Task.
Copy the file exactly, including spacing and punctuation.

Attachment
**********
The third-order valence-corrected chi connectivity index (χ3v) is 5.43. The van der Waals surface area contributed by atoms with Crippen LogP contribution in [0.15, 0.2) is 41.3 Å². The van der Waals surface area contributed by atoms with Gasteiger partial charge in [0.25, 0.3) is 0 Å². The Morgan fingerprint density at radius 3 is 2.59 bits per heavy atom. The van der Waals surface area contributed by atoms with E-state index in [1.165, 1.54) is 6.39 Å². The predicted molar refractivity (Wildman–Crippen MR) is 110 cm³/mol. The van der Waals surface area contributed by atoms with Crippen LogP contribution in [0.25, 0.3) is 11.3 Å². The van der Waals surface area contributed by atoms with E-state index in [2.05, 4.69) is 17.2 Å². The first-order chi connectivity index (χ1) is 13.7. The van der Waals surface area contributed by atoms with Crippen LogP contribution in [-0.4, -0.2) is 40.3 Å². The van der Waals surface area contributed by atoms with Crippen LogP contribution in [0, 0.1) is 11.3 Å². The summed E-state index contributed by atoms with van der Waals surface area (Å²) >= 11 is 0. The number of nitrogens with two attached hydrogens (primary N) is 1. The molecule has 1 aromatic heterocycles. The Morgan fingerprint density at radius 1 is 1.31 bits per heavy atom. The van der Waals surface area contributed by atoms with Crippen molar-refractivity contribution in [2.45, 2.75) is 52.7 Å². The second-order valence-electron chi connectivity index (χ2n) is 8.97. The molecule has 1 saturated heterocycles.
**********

The third-order valence-corrected chi connectivity index (χ3v) is 5.43. The van der Waals surface area contributed by atoms with Crippen LogP contribution in [0.15, 0.2) is 41.3 Å². The van der Waals surface area contributed by atoms with Gasteiger partial charge in [0.25, 0.3) is 0 Å². The Morgan fingerprint density at radius 3 is 2.59 bits per heavy atom. The van der Waals surface area contributed by atoms with E-state index in [1.165, 1.54) is 6.39 Å². The predicted molar refractivity (Wildman–Crippen MR) is 110 cm³/mol. The van der Waals surface area contributed by atoms with Crippen LogP contribution in [0.25, 0.3) is 11.3 Å². The van der Waals surface area contributed by atoms with E-state index in [2.05, 4.69) is 17.2 Å². The first-order chi connectivity index (χ1) is 13.7. The van der Waals surface area contributed by atoms with Crippen LogP contribution in [-0.4, -0.2) is 40.3 Å². The van der Waals surface area contributed by atoms with Crippen LogP contribution in [0, 0.1) is 11.3 Å². The summed E-state index contributed by atoms with van der Waals surface area (Å²) >= 11 is 0. The number of nitrogens with two attached hydrogens (primary N) is 1. The molecule has 1 aromatic heterocycles. The Morgan fingerprint density at radius 1 is 1.31 bits per heavy atom. The van der Waals surface area contributed by atoms with Crippen molar-refractivity contribution in [2.45, 2.75) is 52.7 Å². The second-order valence-electron chi connectivity index (χ2n) is 8.97. The molecule has 1 saturated heterocycles.